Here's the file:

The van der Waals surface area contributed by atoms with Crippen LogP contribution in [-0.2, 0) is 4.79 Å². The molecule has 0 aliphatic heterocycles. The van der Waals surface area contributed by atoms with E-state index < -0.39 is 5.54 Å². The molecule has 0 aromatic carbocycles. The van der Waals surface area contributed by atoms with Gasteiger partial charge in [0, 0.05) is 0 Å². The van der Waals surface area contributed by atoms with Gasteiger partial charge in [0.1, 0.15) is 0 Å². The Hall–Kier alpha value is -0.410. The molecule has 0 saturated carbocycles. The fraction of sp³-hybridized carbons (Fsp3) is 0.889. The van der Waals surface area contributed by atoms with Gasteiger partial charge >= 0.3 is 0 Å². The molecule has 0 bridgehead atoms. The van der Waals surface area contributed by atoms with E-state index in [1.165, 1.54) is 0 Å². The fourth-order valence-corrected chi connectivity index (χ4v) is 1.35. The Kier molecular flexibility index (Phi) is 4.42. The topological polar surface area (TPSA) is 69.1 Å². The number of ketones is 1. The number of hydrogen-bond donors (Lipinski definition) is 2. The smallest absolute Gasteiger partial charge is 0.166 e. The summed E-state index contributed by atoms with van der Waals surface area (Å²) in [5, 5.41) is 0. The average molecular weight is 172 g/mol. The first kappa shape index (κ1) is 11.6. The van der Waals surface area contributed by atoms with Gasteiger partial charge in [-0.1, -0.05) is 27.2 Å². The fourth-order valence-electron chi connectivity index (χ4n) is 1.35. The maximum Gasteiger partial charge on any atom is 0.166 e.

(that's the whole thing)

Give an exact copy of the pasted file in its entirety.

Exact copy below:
The van der Waals surface area contributed by atoms with Crippen LogP contribution in [-0.2, 0) is 4.79 Å². The molecule has 0 aliphatic heterocycles. The van der Waals surface area contributed by atoms with E-state index < -0.39 is 5.54 Å². The molecule has 0 aromatic carbocycles. The van der Waals surface area contributed by atoms with Gasteiger partial charge in [0, 0.05) is 0 Å². The van der Waals surface area contributed by atoms with Gasteiger partial charge in [0.1, 0.15) is 0 Å². The Hall–Kier alpha value is -0.410. The molecule has 0 saturated carbocycles. The fraction of sp³-hybridized carbons (Fsp3) is 0.889. The van der Waals surface area contributed by atoms with Gasteiger partial charge >= 0.3 is 0 Å². The molecule has 0 bridgehead atoms. The van der Waals surface area contributed by atoms with E-state index in [1.165, 1.54) is 0 Å². The fourth-order valence-corrected chi connectivity index (χ4v) is 1.35. The Kier molecular flexibility index (Phi) is 4.42. The topological polar surface area (TPSA) is 69.1 Å². The number of ketones is 1. The number of hydrogen-bond donors (Lipinski definition) is 2. The smallest absolute Gasteiger partial charge is 0.166 e. The summed E-state index contributed by atoms with van der Waals surface area (Å²) in [5, 5.41) is 0. The average molecular weight is 172 g/mol. The first kappa shape index (κ1) is 11.6. The van der Waals surface area contributed by atoms with Gasteiger partial charge in [-0.1, -0.05) is 27.2 Å². The fourth-order valence-electron chi connectivity index (χ4n) is 1.35. The maximum Gasteiger partial charge on any atom is 0.166 e.